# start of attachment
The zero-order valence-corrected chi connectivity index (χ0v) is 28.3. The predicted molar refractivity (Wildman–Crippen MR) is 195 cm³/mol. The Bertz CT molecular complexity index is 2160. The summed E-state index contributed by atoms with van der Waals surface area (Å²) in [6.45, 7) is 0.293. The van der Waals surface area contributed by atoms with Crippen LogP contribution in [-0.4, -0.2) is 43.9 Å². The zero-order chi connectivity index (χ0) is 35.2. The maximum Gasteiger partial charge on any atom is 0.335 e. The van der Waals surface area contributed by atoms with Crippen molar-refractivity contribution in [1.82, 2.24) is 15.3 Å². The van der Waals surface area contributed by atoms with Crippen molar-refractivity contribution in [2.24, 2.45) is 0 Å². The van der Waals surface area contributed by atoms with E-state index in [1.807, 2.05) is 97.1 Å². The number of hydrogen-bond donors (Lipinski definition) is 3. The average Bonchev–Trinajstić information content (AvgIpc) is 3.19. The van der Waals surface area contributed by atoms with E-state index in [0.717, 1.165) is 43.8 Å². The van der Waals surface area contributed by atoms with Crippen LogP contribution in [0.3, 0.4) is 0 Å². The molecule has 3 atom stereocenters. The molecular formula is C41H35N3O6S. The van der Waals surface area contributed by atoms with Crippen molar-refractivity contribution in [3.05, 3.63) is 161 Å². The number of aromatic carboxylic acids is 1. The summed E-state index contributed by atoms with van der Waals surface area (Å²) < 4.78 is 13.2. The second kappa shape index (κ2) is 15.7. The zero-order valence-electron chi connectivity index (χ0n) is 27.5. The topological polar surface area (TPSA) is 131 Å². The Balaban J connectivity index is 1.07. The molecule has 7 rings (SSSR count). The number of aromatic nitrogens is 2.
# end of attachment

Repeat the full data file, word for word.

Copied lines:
The zero-order valence-corrected chi connectivity index (χ0v) is 28.3. The predicted molar refractivity (Wildman–Crippen MR) is 195 cm³/mol. The Bertz CT molecular complexity index is 2160. The summed E-state index contributed by atoms with van der Waals surface area (Å²) in [6.45, 7) is 0.293. The van der Waals surface area contributed by atoms with Crippen LogP contribution in [-0.4, -0.2) is 43.9 Å². The zero-order chi connectivity index (χ0) is 35.2. The maximum Gasteiger partial charge on any atom is 0.335 e. The van der Waals surface area contributed by atoms with Crippen molar-refractivity contribution in [1.82, 2.24) is 15.3 Å². The van der Waals surface area contributed by atoms with Crippen molar-refractivity contribution in [2.24, 2.45) is 0 Å². The van der Waals surface area contributed by atoms with E-state index in [1.807, 2.05) is 97.1 Å². The number of hydrogen-bond donors (Lipinski definition) is 3. The average Bonchev–Trinajstić information content (AvgIpc) is 3.19. The van der Waals surface area contributed by atoms with E-state index in [0.717, 1.165) is 43.8 Å². The van der Waals surface area contributed by atoms with Crippen LogP contribution in [0.3, 0.4) is 0 Å². The molecule has 3 atom stereocenters. The molecular formula is C41H35N3O6S. The van der Waals surface area contributed by atoms with Crippen molar-refractivity contribution in [3.05, 3.63) is 161 Å². The number of aromatic carboxylic acids is 1. The summed E-state index contributed by atoms with van der Waals surface area (Å²) < 4.78 is 13.2. The second kappa shape index (κ2) is 15.7. The zero-order valence-electron chi connectivity index (χ0n) is 27.5. The topological polar surface area (TPSA) is 131 Å². The Balaban J connectivity index is 1.07. The molecule has 7 rings (SSSR count). The number of aromatic nitrogens is 2.